When you have no water at your house, it’s usually easy to track down the issue. For example, your sprinklers aren’t running, your washing machine isn’t filling with water, or maybe there’s no water in the bathtub when you run the faucet. But when you have low water pressure, it can be more challenging to tell if you need to replace your good pump or if your problem is something else entirely. This guide will help you determine whether you need a new well pump and how to replace it correctly to restore your water flow quickly and effectively.
If you have a low water pressure or no water, your good pump has gone out. These pumps can run anywhere from $300 to $1,000 and even more for larger homes. If you don’t want to pay for a new one, contact us to help you fix yours. If there is no water available in your home, check to see if any of your pipes have burst before calling a plumber. Due to their air, most lines will be under stress when you first turn on your faucet. The lack of water should also cause an alert to go off your system’s main panel, which controls it. Check it and make sure everything is operating correctly.
Low Water Pressure
If you’re experiencing low water pressure, it might be time to consider installing a new well pump. And if your home has no water, check to see if your old pump is broken. Other signs that you need a new well pump include.
Water leaks can be hazardous because they damage and eventually destroy pipes. Water leaks are often caused by lousy pipe joints, crimps, soft PVC, or corroded copper piping materials. They can be challenging to repair without replacing sections of pipe altogether. On top of water loss, leaky pipes waste precious resources like gas and electricity when used for heating and cooling in a building—and can lead to other expensive repairs such as faulty toilets and foundation problems in your house.
Pipes continuously drip or leak can waste hundreds of gallons of water every month. This usually indicates that they are damaged and need to be replaced. A damaged pipe will also require additional energy to force water through it, causing your monthly energy bill to rise. Your system might also display pressure-related problems due to leaky pipes, including flooding in your basement or constantly running faucets and toilets. A quick way to check for leaks is by placing a drop of food coloring into each faucet overnight. If you notice colored water flowing from any fixture in your home, you’ve got a problem.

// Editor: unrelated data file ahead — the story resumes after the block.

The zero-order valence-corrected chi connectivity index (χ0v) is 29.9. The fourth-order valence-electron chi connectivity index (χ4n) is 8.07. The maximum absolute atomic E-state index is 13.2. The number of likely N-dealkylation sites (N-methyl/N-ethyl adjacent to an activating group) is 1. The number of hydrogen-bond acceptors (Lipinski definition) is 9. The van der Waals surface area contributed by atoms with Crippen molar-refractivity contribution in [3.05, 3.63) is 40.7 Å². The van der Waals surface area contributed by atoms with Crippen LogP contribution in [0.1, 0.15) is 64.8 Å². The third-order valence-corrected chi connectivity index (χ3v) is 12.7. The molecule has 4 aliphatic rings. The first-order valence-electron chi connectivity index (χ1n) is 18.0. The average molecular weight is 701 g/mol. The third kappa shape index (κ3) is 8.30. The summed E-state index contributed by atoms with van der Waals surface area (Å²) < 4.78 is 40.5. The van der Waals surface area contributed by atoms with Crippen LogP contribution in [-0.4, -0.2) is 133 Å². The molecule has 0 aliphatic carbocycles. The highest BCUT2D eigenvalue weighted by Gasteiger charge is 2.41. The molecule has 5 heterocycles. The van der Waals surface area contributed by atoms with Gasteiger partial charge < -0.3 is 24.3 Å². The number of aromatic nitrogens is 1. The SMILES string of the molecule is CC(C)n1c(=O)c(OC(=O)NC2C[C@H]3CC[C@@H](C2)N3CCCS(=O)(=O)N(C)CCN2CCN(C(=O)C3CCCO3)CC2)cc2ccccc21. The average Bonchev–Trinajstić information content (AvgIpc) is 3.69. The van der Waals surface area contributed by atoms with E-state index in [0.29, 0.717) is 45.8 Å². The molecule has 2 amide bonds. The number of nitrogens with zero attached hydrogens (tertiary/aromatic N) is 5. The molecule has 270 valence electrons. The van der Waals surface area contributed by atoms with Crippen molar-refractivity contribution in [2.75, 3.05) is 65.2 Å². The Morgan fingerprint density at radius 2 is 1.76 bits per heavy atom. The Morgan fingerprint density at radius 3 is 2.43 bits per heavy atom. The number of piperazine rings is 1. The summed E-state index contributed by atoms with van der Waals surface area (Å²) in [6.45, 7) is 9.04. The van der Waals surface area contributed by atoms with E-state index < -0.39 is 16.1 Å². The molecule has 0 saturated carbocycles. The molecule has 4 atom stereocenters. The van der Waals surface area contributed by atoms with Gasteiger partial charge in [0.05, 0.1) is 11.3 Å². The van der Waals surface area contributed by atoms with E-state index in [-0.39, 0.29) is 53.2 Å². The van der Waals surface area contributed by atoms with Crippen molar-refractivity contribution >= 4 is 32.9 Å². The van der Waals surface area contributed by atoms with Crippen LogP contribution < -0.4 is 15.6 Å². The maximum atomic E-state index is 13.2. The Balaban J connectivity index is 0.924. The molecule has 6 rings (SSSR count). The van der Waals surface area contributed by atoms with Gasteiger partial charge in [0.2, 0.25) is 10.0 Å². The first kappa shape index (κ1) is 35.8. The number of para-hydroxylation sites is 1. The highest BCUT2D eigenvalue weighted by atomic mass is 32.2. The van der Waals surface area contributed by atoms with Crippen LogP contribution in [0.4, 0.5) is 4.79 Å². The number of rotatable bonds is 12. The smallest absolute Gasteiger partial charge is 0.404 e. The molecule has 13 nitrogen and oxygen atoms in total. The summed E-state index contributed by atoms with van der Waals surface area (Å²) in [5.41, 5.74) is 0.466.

If your water has a rusty color, that’s probably not normal. Rusty water could be caused by air trapped in pipes and plumbing rusting in well pumps. The best action is to call AW Pump and ask them to check out what’s causing your rusty water problem. If they can fix it, they may want to replace your pump anyway, so you might as well take care of both problems at once. This will save you time and money and eliminate those awful-looking stains on your sinks.
Pooling Around the Well
If you notice pooling water or discoloration around your yard, it could indicate that your well has been damaged. Pooling water can also show an overabundance of groundwater and seepage from faulty piping, which puts undue stress on your pump and suggests something is wrong. If you notice pooling water near your well, contact AW Pump to investigate what is causing it. They will check for leaks and assess if repairs are needed. Contact them today!
How do you know if your well pump is running efficiently? It’s not rocket science. Over time, an inefficient well pump can cause problems like mineral build-up, reduced water pressure, and substandard flow. Here are some telltale signs that could mean you need to replace your current model with a new one. If any of these issues are present in your home, call us today! Our team can help you determine whether it’s time for a replacement well pump. Let us be your local experts when it comes to all things well!
Your Pump Constantly Runs
The most common sign you may need a new well pump is if your pump constantly runs but doesn’t produce enough water. A common reason for constant running is an impeller that’s no longer balanced or operating correctly. In some cases, worn-out bearings can cause your pump to turn too slowly and run constantly. If your well produces less than 50 gallons per minute (GPM), it could be time for a new well pump. Your Water Pressure Drops: Low water pressure is another sign of needing a new well pump. While low pressure can be caused by many things—including sediment buildup in your pipes—it’s usually related to how much water is pumped from your well at any given moment. Your home needs about 40-60 PSI of pressure for regular operation; anything lower than 40 PSI indicates that you may need a new well pump.
If you’re not sure where your good problems originate, it’s essential to call a professional AW Pump who can help with an emergency repair in Massachusetts. Whether you have an emergency or just want to troubleshoot, we can help restore your water.